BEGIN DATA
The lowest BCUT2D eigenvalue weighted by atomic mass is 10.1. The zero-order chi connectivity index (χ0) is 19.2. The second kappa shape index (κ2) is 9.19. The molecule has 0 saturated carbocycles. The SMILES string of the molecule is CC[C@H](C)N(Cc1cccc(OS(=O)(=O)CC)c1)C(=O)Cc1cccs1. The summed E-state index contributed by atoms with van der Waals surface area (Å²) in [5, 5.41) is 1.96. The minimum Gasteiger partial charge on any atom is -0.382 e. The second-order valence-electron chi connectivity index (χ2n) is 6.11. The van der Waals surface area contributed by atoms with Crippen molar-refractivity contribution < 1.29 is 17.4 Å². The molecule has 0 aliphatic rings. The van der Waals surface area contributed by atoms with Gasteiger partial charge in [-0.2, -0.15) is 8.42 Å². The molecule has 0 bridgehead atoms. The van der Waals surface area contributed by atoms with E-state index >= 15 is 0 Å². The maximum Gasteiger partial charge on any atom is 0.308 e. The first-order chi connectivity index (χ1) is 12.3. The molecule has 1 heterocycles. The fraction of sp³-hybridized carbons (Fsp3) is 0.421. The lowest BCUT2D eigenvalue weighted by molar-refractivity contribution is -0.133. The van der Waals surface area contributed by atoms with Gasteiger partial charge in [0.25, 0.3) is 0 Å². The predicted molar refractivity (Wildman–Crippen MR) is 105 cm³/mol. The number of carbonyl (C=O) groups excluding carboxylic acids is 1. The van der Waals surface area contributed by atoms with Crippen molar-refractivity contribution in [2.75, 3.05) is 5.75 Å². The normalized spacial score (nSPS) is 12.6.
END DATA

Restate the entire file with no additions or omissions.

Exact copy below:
The lowest BCUT2D eigenvalue weighted by atomic mass is 10.1. The zero-order chi connectivity index (χ0) is 19.2. The second kappa shape index (κ2) is 9.19. The molecule has 0 saturated carbocycles. The SMILES string of the molecule is CC[C@H](C)N(Cc1cccc(OS(=O)(=O)CC)c1)C(=O)Cc1cccs1. The summed E-state index contributed by atoms with van der Waals surface area (Å²) in [5, 5.41) is 1.96. The minimum Gasteiger partial charge on any atom is -0.382 e. The second-order valence-electron chi connectivity index (χ2n) is 6.11. The van der Waals surface area contributed by atoms with Crippen molar-refractivity contribution < 1.29 is 17.4 Å². The molecule has 0 aliphatic rings. The van der Waals surface area contributed by atoms with Gasteiger partial charge in [-0.2, -0.15) is 8.42 Å². The molecule has 0 bridgehead atoms. The van der Waals surface area contributed by atoms with E-state index >= 15 is 0 Å². The maximum Gasteiger partial charge on any atom is 0.308 e. The first-order chi connectivity index (χ1) is 12.3. The molecule has 1 heterocycles. The fraction of sp³-hybridized carbons (Fsp3) is 0.421. The lowest BCUT2D eigenvalue weighted by molar-refractivity contribution is -0.133. The van der Waals surface area contributed by atoms with Gasteiger partial charge in [0.25, 0.3) is 0 Å². The predicted molar refractivity (Wildman–Crippen MR) is 105 cm³/mol. The number of carbonyl (C=O) groups excluding carboxylic acids is 1. The van der Waals surface area contributed by atoms with Crippen molar-refractivity contribution in [2.75, 3.05) is 5.75 Å². The normalized spacial score (nSPS) is 12.6.